Fri. Feb 3rd, 2023

In the midst of air strikes, it is wise to ‘keep calm and carry on’. When it’s on fire, definitely “stop, drop and roll”. And in the event of a stabbing or shooting, it may be best to “brag and run.” At least, that’s the conclusion of a new study in JAMA surgery.

A frenzied sprint to the hospital in a private ride — the scoop and run — may be better for survival than waiting for emergency responders, Johns Hopkins researchers report. In fact, stab and gunshot victims who took their own elevator to the hospital were 62 percent less likely to die than those who called an ambulance.

The finding fits with the obvious fact that time is vital for trauma victims. But digging deeper, it suggests that for people with such “penetrating injuries,” advanced preclinical interventions are of limited value. It can be all about timing. Thus, health care systems can better serve their communities by implementing “scoop and run” policies about “stay and stabilize” for these trauma patients.

“Transport by private vehicle to a trauma center represents perhaps the most basic form of prehospital care, with no intervention and only transportation provided,” the authors write. “Essentially, private vehicle transportation is a pure example of the ‘scoop and run’ approach to prehospital trauma care.”

For the study, the Hopkins researchers compared transportation methods within urban trauma systems to see if there was a benefit to a private ride. From more than 2 million national trauma patient records, the researchers singled out just over 100,000 with gunshot and stab wounds between 2010 and 2012. The United States.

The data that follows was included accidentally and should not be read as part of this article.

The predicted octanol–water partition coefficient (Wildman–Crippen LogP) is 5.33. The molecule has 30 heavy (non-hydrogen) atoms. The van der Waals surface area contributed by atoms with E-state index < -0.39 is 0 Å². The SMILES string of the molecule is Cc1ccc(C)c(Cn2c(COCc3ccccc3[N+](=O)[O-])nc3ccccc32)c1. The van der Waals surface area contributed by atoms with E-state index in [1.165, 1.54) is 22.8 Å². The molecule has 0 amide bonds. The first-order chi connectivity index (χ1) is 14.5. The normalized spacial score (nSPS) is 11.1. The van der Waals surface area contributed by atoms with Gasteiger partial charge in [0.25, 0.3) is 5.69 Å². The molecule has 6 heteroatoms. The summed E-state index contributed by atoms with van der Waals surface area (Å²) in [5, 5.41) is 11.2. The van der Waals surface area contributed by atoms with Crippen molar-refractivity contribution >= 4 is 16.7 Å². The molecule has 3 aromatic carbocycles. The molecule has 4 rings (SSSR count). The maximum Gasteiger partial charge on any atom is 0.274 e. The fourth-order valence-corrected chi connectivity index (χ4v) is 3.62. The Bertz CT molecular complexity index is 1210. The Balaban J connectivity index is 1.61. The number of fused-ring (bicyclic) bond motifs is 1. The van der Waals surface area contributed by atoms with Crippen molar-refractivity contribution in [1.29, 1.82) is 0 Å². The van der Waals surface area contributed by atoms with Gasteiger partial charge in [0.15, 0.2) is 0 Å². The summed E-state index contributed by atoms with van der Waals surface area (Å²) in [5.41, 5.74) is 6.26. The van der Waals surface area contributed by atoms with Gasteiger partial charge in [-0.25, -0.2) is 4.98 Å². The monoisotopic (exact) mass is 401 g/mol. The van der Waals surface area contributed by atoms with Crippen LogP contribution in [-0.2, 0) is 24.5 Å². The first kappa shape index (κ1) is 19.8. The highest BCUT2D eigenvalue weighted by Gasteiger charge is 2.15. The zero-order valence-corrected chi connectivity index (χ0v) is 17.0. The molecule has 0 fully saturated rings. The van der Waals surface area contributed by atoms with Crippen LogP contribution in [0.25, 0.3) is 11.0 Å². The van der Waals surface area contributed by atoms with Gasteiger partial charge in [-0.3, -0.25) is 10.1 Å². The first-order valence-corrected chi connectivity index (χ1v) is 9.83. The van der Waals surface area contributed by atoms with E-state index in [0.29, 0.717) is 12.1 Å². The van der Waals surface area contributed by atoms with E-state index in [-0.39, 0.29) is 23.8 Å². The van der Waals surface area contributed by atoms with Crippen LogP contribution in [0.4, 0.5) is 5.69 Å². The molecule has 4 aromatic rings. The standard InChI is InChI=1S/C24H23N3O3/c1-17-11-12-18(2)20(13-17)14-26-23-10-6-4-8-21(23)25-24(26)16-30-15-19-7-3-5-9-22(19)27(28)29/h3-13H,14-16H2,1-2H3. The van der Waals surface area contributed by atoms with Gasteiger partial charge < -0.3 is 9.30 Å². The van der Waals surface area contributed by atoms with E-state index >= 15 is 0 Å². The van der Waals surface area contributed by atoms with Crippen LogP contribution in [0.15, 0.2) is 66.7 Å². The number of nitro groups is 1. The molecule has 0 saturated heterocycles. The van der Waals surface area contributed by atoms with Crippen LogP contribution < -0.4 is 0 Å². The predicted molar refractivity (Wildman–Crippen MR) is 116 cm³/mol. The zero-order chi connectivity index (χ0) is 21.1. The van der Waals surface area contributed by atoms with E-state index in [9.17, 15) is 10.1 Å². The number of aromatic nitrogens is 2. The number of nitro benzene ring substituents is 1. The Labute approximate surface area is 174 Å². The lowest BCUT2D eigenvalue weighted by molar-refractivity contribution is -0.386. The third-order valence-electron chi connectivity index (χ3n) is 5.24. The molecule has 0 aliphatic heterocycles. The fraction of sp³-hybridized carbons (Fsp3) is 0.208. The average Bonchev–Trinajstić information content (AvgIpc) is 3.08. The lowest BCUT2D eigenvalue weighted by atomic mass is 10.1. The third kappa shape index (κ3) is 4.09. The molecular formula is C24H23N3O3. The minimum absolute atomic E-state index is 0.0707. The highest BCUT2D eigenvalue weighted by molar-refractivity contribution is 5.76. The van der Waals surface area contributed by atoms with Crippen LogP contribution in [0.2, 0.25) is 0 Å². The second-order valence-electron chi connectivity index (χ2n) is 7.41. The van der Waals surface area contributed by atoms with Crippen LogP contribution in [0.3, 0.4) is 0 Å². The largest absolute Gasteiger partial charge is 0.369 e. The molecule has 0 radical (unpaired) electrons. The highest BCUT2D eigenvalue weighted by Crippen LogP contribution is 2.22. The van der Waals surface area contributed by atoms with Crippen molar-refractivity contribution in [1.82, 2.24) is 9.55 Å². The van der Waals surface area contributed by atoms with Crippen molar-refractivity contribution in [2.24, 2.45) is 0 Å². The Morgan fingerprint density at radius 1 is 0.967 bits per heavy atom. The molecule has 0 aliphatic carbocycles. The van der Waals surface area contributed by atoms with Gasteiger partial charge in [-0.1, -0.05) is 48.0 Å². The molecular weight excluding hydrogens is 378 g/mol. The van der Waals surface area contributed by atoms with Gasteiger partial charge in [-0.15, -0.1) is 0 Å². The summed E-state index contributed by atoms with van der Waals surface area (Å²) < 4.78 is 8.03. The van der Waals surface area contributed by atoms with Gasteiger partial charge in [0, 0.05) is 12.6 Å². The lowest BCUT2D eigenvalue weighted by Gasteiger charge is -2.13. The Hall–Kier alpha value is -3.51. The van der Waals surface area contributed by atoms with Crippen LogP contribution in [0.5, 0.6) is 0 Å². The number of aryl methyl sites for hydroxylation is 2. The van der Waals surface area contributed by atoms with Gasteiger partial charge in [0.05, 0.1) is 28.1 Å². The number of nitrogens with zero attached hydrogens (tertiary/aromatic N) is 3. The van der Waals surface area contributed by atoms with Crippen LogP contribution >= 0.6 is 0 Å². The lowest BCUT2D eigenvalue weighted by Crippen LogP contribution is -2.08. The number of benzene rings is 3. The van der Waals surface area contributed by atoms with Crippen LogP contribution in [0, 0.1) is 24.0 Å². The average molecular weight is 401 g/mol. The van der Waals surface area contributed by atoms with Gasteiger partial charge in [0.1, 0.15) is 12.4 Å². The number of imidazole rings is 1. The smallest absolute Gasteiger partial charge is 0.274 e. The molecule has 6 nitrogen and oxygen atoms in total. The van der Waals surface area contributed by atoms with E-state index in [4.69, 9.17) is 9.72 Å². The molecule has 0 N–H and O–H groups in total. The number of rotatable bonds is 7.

The researchers looked at the chances of survival before hospital discharge for each patient and came up with a model of the data. They accounted for a variety of factors, especially severity of injury, as well as heart rate, blood pressure, age, gender, race/ethnicity, and insurance status.

Travel toll

The patients in the study sample were 87 percent male. Black and Hispanic patients were more likely to arrive at a trauma center in a private vehicle, while whites were more likely to show up in an ambulance. Patients with stab wounds were more likely to take a private vehicle than patients with gunshot wounds.

With the data adjusted for risk of death, the researchers found that trauma victims who arrived in a private vehicle were 62 percent less likely to die than similarly injured patients who arrived in an ambulance. If we split the types of injuries, those with gunshot wounds were 55 percent less likely to die, and those with stab wounds were 68 percent less likely to die if they arrived in a private vehicle. The association held out for all but the most minor injuries.

The study has limitations. For starters, the records don’t include transit time for those arriving by private vehicle. Thus, it is impossible to directly compare transit rates and determine whether they are the single or largest factor responsible for the difference in survival. That said, the authors argue that private rides are “unlikely” to last longer than using emergency medical services, which means waiting for emergency responders to arrive and receive prehospital care.

And of course, the data is only for these serious types of trauma: gunshot and stab wounds. Survival rates for other conditions and types of trauma may not benefit from private rides. These are conditions that can benefit from preclinical treatments, such as resuscitation or defibrillation.

But overall, the researchers conclude that there is a clear link between a ride to the hospital and a reduced risk of death from gunshot and stab wounds. They call for more research into whether all health systems should implement a “scoop and run” policy for these patients.

“The purpose of trauma systems is to provide optimal care to injured patients,” they conclude. An important part of achieving this is determining what is optimal care in each trauma system, because it can be different.

JAMA surgery2017. DOI: 10.1001/jamasurg.2017.3601 (About DOIs).

By akfire1

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